SIMON: Let's listen, if we could.


SIMON: Perhaps the best known left-handed guitar player of all time--although, you know, Dick Dale and, I think, all the names we've rattled off have certainly been among them--I would say would probably have to be Jimi Hendrix. Now, what did he do? He strung his differently, didn't he?

ENGEL: Yes, exactly. Well, Jimi Hendrix strung his guitars left-handed. However most people who aren't really closely familiar with his work think that he plays upside down because he uses right-handed guitars for the most part. I mean he's most famously identified with the Fender Stratocaster. And he took the right-handed instrument, but he had those restrung left-handed.


ENGEL: When you hold, you know, a Stratocaster upside down then you're dealing with having the knobs, for example, under your forearm, but you have the bridge pickup will be angled the opposite way, which does have an influence on the tone. Another thing that influences the tone is the fact that the vibrato arm is going to be at the bass end as opposed to the treble end. And you know, Stevie Ray Vaughan, for example, who was a great guitarist and loved Jimi Hendrix, he installed a left-handed vibrato on his right-handed Stratocaster.


SIMON: I didn't know until picking up these volumes that the great Elizabeth Cotten was left-handed. First, let's hear her classic, "Freight Train."


ELIZABETH COTTEN: (Singing) Freight train, freight train runs so fast. Freight train, freight train runs so fast. Please don't tell what train I'm on. They won't know what route I'm gone.

SIMON: Now, the picking that Elizabeth Cotten does there is just such a signature and famous set of chords in American music. How did she do it? How did she string or play her instrument?

ENGEL: The peculiar thing about Elizabeth Cotten was that in fact she did play upside down. She hit the treble strings with the thumb and with her index and big finger she was doing the bass. So it's ironic. She influenced thousands of guitarists to pick up the guitar and play just like her, but of course they're playing with the proper stringing.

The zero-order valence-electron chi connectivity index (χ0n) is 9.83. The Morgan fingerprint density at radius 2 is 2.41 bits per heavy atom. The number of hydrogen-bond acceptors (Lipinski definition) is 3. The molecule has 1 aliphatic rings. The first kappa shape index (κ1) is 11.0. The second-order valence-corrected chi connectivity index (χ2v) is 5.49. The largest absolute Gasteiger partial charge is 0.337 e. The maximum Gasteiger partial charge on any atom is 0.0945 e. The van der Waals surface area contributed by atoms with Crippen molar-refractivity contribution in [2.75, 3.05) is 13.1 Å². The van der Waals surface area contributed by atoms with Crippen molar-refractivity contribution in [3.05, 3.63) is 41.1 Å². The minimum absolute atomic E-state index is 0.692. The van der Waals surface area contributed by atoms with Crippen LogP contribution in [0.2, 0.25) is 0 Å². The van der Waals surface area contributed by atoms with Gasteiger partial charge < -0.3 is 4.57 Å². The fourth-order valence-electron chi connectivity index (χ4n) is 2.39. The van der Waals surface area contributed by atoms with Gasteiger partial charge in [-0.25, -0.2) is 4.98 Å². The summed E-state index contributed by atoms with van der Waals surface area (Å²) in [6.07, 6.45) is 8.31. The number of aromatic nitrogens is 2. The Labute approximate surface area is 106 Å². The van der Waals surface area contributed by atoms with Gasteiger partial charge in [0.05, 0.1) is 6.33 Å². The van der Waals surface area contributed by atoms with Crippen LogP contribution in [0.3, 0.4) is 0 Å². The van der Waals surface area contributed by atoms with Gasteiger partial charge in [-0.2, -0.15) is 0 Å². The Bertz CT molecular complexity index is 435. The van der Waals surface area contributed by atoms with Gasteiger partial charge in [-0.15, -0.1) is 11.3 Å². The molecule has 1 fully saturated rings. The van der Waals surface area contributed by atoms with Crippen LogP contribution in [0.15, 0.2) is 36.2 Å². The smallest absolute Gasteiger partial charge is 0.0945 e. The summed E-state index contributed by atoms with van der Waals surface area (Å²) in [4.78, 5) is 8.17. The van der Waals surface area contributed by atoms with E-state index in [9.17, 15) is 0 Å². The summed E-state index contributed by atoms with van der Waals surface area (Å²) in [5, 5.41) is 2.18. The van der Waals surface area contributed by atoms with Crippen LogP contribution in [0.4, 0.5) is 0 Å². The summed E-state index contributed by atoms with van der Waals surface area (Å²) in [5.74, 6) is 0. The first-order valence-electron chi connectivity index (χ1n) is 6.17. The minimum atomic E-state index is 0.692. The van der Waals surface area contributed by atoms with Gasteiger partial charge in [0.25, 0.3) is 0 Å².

SIMON: I have perhaps completely ignored the best known left-handed guitar and banjo player, and that's Kermit the Frog.


ENGEL: Well done.

SIMON: Now, I'm going to try and take this seriously. All right, Mr. Engel?

ENGEL: All right.

SIMON: Okay. Now, when you hear Kermit's picking technique, do you think he's influenced by McCartney, by Jimi Hendrix, by Albert King?

ENGEL: There's no doubt. I think someone like Kermit must have the entire world of pop music in his massive brain.

SIMON: John Engel is the author of "Uncommon Sound: The Left-Handed Guitar Players That Changed Music," joining us from NPR West. And for more on leftie guitar players - by that we mean left-handed and not Noam Chomsky playing the guitar - you can come to our Web site, Mr. Engel, it's been a delight to talk to you. Thank you very much.

ENGEL: It's been a great pleasure. Thank you.


JIM HENSON: (As Kermit the Frog, Singing) Who says that every wish would be heard and answered when wished on the morning star? Somebody thought of that and someone believed it. And look what it's done so far. What's so amazing that keeps us star gazing and what do we think we might see? Some day we'll find it, the rainbow connection, the lover, the dreamer and me. All of us under its spell.